UI chancellor discusses his key takeaways from Chief conversations

UI chancellor discusses his key takeaways from Chief conversations

URBANA — He's still weighing the feedback, but University of Illinois Chancellor Robert Jones said a couple of suggestions have stood out from the recent conversations about Chief Illiniwek: developing new traditions for the campus and finding a way to commemorate the Chief's history at the university.

"The most important thing is trying to find some way to make sure that, in a historical context, the history of the Chief is captured in a way that's appropriate, so people can kind of feel that the university is not trying to cover over that," Jones said in a brief interview Monday.

"It was part of the university for 80 years, whether people like it or not," said Jones, who has made it clear that the Chief isn't coming back.

"So there's some interest in trying to find some way to capture that historical context in a way that is thoughtful, respectful, in a way that would allow us to move on without Chief Illiniwek being part of our daily or weekly lives or whatever cameo appearances may occur."

Overall, he said the April 10 "Critical Conversation" and follow-up open house last week, which drew about 400 people, provided a chance for "folks who have yelled at each other perhaps to really have an opportunity to talk to each other. And it's been quite gratifying or refreshing to see the degree to which those dialogues or conversations are starting to appreciate the other, at least kind of understand where the other person is coming from. And that's all you can hope for through all of this."

Jones hopes to continue the dialogue — and the "education and the reconciliation" — which seemed to be something almost everyone involved in the first two events agreed on, he said.

"I know firsthand there were some people who came to that event who kind of left with a different perspective about where this needs to go," Jones said. "Most people seem to be very much on board with the notion that it is time to move forward from where we've been, and that perhaps this is the best way to move forward, where people feel at least engaged in the dialogue, even if they don't necessarily agree with every idea that's put on the table, so they feel part of the process regardless of where it goes."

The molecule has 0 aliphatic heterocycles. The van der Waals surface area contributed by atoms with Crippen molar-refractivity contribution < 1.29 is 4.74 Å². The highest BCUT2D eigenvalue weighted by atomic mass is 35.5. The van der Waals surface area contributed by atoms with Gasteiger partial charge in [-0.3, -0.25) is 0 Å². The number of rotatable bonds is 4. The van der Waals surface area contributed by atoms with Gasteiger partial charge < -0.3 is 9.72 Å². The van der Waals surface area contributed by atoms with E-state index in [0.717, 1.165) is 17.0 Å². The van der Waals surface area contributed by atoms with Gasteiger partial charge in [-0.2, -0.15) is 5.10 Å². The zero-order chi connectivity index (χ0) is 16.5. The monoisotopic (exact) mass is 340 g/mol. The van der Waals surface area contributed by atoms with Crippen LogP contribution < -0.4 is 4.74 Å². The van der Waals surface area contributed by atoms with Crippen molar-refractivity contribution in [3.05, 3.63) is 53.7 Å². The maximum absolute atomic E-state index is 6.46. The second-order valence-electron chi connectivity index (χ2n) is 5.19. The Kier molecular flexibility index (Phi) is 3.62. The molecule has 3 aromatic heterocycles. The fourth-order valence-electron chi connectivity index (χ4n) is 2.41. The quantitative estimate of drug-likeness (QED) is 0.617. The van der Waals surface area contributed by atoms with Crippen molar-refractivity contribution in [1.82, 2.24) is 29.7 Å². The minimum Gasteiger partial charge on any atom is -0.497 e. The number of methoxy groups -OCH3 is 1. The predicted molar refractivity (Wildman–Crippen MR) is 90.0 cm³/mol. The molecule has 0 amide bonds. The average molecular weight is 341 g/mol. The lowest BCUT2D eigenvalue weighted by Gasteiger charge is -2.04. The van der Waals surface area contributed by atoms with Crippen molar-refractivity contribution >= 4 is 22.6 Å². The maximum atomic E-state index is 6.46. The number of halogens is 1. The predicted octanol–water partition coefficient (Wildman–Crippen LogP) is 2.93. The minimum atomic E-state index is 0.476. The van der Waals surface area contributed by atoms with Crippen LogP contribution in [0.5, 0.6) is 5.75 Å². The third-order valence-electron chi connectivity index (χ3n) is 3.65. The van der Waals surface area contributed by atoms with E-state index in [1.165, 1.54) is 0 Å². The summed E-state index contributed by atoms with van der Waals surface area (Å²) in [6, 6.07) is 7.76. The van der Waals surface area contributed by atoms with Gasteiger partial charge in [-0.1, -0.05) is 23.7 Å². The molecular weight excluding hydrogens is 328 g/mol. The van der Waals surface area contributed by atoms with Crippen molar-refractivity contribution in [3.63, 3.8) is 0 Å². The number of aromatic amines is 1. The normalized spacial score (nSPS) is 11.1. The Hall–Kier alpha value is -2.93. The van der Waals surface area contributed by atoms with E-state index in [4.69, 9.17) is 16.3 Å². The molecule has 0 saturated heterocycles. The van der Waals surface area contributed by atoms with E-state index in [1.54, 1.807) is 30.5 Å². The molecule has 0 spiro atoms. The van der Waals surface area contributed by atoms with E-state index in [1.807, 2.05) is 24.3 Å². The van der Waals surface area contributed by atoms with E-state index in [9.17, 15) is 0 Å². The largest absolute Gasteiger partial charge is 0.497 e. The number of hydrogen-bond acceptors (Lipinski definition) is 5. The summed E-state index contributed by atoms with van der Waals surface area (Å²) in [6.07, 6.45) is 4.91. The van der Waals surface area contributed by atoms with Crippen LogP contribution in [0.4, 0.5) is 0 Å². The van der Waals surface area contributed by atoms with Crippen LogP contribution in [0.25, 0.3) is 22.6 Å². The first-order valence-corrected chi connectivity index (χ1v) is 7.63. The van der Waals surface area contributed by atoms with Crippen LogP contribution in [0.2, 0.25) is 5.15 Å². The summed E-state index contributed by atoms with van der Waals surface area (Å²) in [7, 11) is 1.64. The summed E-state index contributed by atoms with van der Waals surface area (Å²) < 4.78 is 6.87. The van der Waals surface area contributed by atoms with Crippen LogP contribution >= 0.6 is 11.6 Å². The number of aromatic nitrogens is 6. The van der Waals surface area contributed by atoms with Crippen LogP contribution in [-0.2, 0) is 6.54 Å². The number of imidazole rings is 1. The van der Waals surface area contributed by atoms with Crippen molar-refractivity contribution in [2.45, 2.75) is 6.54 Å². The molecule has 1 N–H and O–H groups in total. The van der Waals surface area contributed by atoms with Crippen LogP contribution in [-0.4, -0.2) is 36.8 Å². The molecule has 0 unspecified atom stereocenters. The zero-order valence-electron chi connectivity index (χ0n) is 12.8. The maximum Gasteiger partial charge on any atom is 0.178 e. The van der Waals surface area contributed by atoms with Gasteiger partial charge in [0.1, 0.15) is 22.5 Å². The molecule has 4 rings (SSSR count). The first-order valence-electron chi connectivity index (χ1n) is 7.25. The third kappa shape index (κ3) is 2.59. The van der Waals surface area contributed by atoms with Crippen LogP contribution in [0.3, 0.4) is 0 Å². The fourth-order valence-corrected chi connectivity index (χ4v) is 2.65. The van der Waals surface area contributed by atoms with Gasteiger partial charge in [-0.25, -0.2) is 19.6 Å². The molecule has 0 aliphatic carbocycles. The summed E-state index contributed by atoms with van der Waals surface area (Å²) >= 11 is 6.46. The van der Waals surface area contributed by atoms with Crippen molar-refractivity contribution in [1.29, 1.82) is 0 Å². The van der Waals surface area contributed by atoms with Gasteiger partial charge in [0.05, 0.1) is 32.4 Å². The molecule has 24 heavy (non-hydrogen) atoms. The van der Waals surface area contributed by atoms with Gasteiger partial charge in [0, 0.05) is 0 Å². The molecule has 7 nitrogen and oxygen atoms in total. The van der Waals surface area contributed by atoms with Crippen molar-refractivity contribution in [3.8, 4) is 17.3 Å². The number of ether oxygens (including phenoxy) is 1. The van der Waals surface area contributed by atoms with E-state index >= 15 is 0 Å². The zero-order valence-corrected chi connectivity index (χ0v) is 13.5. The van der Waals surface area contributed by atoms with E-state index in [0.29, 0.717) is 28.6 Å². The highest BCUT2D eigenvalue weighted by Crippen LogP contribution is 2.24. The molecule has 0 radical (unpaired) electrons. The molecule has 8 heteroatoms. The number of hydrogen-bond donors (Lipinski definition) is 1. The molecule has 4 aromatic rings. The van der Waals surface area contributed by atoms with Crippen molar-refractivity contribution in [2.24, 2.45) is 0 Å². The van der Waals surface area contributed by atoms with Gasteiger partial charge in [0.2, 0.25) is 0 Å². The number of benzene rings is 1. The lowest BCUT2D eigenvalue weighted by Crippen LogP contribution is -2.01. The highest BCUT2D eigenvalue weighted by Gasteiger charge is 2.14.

They can provide perspective on the "big ideas that we have to try to find some way to start implementing in the months and years ahead," Jones said.

Campus energy efficiency

The chancellor spoke after a meeting of the UI Board of Trustees' Audit, Budget, Finance and Facilities Committee, where an item calling for a $32.5 million investment in energy-conservation projects across the Urbana campus came under scrutiny.

The program is designed to pay for itself, with the contractor promising that the UI will recoup at least that much in energy savings over a certain time period. If it doesn't, the contractor makes up the difference, officials said.

But Trustee Don Edwards, and later, Trustee Ramon Cepeda questioned the time frame for the payback and said they needed more documentation before they could vote to approve the contract with Schneider Electric of Homewood.

The projects — new windows, heat-recovery systems, occupancy sensors, upgraded air-handling units and other improvements — would be done at the Chemical Life Sciences Laboratory, Roger Adams Lab, the Illinois Sustainable Technology Center, Beckman Institute and other labs.

They were identified through an energy audit, and officials analyzed the list of projects to ensure there would be adequate payback, said Michael Bass, senior associate vice president and deputy comptroller. He promised to provide more information to trustees before next week's full board meeting.

UI President Tim Killeen said one project at the College of Veterinary Medicine in 2011 led to a $900,000 annual energy savings.

Without these kinds of projects, he said, it would be difficult for the Urbana campus to meet its long-term goal of drastically reducing carbon emissions, as called for in the Illinois Climate Action Plan.

"It does translate, in the short term and the long term, into real savings," Jones added.

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